There are many things that colonization has tried to pry away from us – our traditions, our languages, our children, our pride. But one of the unacknowledged casualties still haunting our communities today is our lost reverence for LGBT (Lesbian, Gay, Bisexual, Trans) and Two-Spirited peoples.
Two-Spirited peoples are those that feel they fall outside the two genders Western society presents, and instead have both masculine and feminine spirits living in the same body. Though many tribes have many different words for these individuals, according to the Two-Spirit Society of Denver, the term ‘Two-Spirit’ – which originated in Winnipeg in 1990 at the Third Annual Inter-tribal Native American, First Nations, Gay and Lesbian American Conference – “refers to another gender role believed to be common among most, if not all, first peoples of Turtle Island […] This gender role was not based in sexual activities or practices, but rather the sacredness that comes from being different.” Not all indigenous LGBT people identify as Two-Spirited, of course, and they may choose to use other terms to describe their gender and sexual identity.
Traditionally, in many indigenous societies, there were as many as four genders, allowing people more room for self-expression. Two-Spirits were allowed and encouraged to wear clothing and perform work typically associated with the opposite gender. It was common for female-bodied Two-Spirits to take wives and male-bodied Two-Spirits to take husbands. No one thought there was anything strange about this; in fact, many tribes believed Two-Spirits had special insight because of their unique gender identity, taking on the roles of healers, leaders and medicine people. With over 130 tribes in every region of the continent having male-bodied and/or female-bodied Two-Spirits documented in their community, it’s clear these individuals were once widely respected and accepted.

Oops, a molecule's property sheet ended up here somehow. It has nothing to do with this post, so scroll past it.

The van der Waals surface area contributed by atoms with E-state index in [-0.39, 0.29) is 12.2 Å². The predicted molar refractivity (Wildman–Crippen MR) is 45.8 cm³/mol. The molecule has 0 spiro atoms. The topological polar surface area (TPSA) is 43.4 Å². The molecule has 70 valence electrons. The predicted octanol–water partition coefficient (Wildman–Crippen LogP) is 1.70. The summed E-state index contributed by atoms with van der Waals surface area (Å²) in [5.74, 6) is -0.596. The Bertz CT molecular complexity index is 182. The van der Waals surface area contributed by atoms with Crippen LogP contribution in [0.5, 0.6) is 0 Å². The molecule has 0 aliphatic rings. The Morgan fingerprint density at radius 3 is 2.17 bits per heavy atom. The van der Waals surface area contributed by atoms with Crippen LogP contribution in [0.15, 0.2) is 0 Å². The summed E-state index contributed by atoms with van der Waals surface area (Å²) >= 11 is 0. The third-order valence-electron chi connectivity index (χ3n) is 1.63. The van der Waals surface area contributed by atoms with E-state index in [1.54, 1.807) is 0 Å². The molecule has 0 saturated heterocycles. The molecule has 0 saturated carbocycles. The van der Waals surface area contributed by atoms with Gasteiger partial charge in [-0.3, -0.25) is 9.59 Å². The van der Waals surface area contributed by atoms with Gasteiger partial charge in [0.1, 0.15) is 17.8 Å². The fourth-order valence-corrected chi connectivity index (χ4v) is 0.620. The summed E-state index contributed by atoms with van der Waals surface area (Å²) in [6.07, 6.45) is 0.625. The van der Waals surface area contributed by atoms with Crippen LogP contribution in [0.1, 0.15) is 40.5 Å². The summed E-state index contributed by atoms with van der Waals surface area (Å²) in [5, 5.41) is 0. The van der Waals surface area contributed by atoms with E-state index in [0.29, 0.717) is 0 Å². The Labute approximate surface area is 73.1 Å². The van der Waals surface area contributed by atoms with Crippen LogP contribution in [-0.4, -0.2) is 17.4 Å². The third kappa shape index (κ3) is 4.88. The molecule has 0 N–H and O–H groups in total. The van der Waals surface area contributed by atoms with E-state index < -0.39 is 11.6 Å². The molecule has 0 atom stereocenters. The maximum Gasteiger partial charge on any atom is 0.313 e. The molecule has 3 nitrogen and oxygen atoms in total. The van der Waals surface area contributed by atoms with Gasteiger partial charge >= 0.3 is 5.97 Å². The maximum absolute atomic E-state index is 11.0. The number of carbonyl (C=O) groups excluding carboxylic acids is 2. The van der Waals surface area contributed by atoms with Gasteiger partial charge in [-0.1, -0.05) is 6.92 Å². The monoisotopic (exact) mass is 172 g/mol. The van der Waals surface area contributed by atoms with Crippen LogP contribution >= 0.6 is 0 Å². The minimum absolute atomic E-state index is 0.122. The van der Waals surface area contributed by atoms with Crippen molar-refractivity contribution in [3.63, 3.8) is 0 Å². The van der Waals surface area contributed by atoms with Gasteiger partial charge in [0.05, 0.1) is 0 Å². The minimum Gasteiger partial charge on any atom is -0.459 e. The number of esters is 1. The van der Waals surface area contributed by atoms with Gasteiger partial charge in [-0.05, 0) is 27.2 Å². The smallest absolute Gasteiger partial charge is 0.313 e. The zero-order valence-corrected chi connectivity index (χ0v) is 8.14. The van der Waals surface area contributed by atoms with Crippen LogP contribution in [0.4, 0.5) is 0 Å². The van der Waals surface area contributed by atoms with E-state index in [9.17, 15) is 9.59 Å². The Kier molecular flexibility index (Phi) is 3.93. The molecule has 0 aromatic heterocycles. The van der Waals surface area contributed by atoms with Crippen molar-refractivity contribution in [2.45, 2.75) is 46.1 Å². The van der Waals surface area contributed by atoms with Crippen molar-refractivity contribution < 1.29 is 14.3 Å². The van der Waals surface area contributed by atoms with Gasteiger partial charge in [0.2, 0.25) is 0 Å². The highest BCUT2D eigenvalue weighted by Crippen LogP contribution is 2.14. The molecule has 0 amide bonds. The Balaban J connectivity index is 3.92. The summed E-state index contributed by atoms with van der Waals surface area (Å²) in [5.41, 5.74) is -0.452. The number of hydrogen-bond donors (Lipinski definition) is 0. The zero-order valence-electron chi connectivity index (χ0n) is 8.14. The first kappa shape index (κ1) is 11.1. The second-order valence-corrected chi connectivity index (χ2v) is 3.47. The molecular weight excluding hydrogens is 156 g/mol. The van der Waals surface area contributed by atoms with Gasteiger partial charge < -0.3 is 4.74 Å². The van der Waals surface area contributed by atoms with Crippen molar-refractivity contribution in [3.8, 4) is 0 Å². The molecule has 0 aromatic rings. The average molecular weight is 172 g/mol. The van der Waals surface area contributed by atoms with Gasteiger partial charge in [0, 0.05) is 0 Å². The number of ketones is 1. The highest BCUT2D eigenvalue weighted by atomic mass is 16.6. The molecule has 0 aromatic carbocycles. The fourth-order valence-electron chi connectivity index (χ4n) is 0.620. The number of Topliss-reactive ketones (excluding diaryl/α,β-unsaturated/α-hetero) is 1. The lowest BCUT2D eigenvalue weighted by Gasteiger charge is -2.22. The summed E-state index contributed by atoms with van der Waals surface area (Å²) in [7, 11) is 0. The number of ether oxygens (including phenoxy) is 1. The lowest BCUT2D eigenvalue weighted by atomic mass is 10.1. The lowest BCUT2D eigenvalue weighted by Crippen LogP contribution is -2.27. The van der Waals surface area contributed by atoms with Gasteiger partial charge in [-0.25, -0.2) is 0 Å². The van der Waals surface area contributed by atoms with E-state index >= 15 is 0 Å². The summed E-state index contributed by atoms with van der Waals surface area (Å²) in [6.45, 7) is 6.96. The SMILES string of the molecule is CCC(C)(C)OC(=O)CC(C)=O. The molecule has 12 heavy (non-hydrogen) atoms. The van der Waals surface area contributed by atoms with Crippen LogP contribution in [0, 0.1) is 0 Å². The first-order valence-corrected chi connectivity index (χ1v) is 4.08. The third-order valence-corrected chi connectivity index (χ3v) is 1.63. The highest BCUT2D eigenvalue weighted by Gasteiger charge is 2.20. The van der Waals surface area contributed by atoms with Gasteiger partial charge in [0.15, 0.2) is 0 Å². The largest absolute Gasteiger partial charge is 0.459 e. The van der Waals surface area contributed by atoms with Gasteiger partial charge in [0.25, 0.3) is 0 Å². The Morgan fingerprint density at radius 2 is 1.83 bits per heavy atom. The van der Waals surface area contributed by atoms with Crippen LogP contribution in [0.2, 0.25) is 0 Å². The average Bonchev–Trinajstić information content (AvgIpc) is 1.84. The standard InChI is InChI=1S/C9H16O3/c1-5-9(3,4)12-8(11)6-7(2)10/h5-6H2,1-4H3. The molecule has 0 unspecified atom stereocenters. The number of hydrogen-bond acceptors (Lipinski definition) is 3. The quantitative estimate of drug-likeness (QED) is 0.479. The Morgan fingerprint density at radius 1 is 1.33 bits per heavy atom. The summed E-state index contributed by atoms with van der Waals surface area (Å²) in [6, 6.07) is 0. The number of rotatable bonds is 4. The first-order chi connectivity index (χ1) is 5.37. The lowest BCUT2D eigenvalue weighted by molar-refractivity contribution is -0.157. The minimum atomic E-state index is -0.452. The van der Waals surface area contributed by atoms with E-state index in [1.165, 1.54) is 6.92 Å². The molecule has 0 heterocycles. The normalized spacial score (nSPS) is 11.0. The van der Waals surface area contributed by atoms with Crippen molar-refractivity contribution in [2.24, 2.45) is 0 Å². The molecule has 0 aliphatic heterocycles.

Since contact, our communities’ reverence for gender variant individuals has declined considerably, twisted by colonial teachings of prejudice and hate. In Briarpatch Magazine, Courtney Dakin writes: “Despite commonly being mentioned in reports made before 1850, by the mid-1800s, Two-Spirit individuals and traditions seemed to have disappeared from record. This means that before the federal government banned all Aboriginal cultural ceremonies in 1925, and even before the racist and sexist Indian Act was passed in 1876, Two-Spirit ceremonies and identities were already near extermination.”
As colonizers imposed their misogynist world view on indigenous peoples, women and Two-Spirits, in particular, were forced into patterns of silence and disrespect that continue today – with devastating effects.
According to the AIDS Committee of Toronto (ACT), many LGBT and Two-Spirited youth leave their homes on the reservation for homelessness in the city to escape discrimination, saying, “The street is safer than home.” With the further discrimination they face when looking for work or housing once in the city, turning to sex work is hardly uncommon, opening up these already vulnerable youth to contracting HIV – or worse.
Those who fall outside the prescribed gender binaries and sexualities often face increased rates of violence, both physical and lateral. The RCMP’s 2014 report on Missing and Murdered Indigenous Women did not include any information on Two-Spirited Women, despite It Starts With Us’ community-led database listing one missing and four murdered Two-Spirited Women. The fact that these women’s existence is not even acknowledged by Canada is a disgrace – and that’s before one considers the many stories of Two-Spirit and trans people being misgendered and abused in jails.